March 7, 2014
More good news from astronomers hunting exoplanets! After Kepler mission confirmed 715 planets last week, another 8 have been discovered orbiting red dwarf stars. Eight might not seem like an impressive number, but the significance of the discovery could turn out to be far-reaching.
Artist's impression of a super-Earth. Credit: NASA, ESA, D. Aguilar (CfA)
By combining data from two planet surveys, the HARPS (High Accuracy Radial Velocity Planet Searcher) and UVES (Ultraviolet and Visual Echelle Spectrograph), both operated by European Southern Observatory, a team from the University of Hertfordshire, UK and Chile managed to confirm eight new exoplanets, all orbiting red dwarf stars.
Three of those are super-Earths orbiting their stars in habitable zones. Super-Earths are exoplanets slightly more massive than Earth, while a habitable zone represents the distance range around the star where the water can remain liquid and support life.
More significant than finding eight new exoplanets, even more significant than three of those being super-Earths in habitable zones is the implication that all red dwarfs have at least one exoplanet orbiting them.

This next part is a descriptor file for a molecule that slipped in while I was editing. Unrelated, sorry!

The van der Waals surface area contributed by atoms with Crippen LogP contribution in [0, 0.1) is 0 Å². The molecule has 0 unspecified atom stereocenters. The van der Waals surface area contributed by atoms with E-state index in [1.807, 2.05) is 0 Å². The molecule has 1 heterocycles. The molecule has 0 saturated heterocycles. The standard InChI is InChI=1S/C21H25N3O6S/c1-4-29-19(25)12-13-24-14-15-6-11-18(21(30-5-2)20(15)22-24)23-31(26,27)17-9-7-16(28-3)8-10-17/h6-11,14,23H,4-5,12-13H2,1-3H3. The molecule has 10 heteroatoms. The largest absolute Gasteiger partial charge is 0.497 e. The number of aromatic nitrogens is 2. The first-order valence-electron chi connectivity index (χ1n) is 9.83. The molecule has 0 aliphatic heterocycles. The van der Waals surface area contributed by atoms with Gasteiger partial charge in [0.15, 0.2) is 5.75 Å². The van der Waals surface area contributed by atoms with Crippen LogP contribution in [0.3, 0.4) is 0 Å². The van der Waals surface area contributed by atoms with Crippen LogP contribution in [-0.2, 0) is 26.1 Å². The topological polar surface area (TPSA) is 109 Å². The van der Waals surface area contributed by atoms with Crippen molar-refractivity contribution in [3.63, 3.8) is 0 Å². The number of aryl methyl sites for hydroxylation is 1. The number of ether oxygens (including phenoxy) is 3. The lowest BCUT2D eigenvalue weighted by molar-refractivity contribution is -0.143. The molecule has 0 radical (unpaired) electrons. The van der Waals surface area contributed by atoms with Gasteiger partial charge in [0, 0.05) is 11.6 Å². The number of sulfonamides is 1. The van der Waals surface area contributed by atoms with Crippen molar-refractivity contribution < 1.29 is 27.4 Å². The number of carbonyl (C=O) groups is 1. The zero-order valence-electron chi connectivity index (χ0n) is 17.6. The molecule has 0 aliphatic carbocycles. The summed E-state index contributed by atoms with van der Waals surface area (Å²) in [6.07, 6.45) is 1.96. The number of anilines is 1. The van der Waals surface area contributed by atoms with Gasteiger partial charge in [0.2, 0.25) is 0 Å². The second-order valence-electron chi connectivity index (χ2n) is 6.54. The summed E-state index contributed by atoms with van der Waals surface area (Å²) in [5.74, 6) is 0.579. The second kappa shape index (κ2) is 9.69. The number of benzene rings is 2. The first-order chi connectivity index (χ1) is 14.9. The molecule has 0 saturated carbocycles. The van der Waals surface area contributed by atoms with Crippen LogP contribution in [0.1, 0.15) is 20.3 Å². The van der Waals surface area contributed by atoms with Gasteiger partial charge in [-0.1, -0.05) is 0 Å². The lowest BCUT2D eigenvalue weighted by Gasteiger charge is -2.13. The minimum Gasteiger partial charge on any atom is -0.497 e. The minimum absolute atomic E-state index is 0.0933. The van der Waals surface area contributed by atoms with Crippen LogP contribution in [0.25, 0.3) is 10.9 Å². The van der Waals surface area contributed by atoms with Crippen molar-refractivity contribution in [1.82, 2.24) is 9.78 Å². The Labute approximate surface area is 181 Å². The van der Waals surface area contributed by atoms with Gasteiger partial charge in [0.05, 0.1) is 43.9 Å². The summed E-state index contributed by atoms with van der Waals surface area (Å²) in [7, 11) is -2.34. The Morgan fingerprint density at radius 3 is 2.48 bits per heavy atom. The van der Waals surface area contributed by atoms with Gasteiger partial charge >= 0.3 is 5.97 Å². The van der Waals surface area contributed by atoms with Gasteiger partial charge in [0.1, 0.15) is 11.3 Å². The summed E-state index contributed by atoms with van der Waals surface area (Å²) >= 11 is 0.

HARPS and UVES that on their own are very successful at finding planets, but signals from sources observed were simply too weak for any of them to detect individually.
"We were looking at the data from UVES alone, and noticed some variability that could not be explained by random noise," said Dr Mikko Tuomi from the University of Hertfordshire's Centre for Astrophysics Research. He is the lead author of the new study. "By combining those with data from HARPS, we managed to spot this spectacular haul of planet candidates."
When detecting planets using radial velocity method, like this study, astronomers look for wobbles of host stars caused by their planets' gravitational pull. The smaller the planet is, the weaker its gravitational pull, which makes it understandable why these new eight low-mass planets were only found after combining HARPS and UVES, but not before additionally applying a new analysis techniques and filtering excess noise in measurements.
Newly discovered exoplanets orbit red dwarfs that are 15 to 80 light-years away from us, so they are actually pretty near. Their distances from their host stars range from 0.05 to 4 astronomical units – distance between Earth and Sun, about 149 million kilometers.
"We are clearly probing a highly abundant population of low-mass planets, and can readily expect to find many more in the near future – even around the very closest stars to the Sun," Tuomi added.
The tally of known exoplanets around red dwarfs is now 25, soon to be even more if any of 10 additional, even weaker sources detected by this study turn out to be new planets.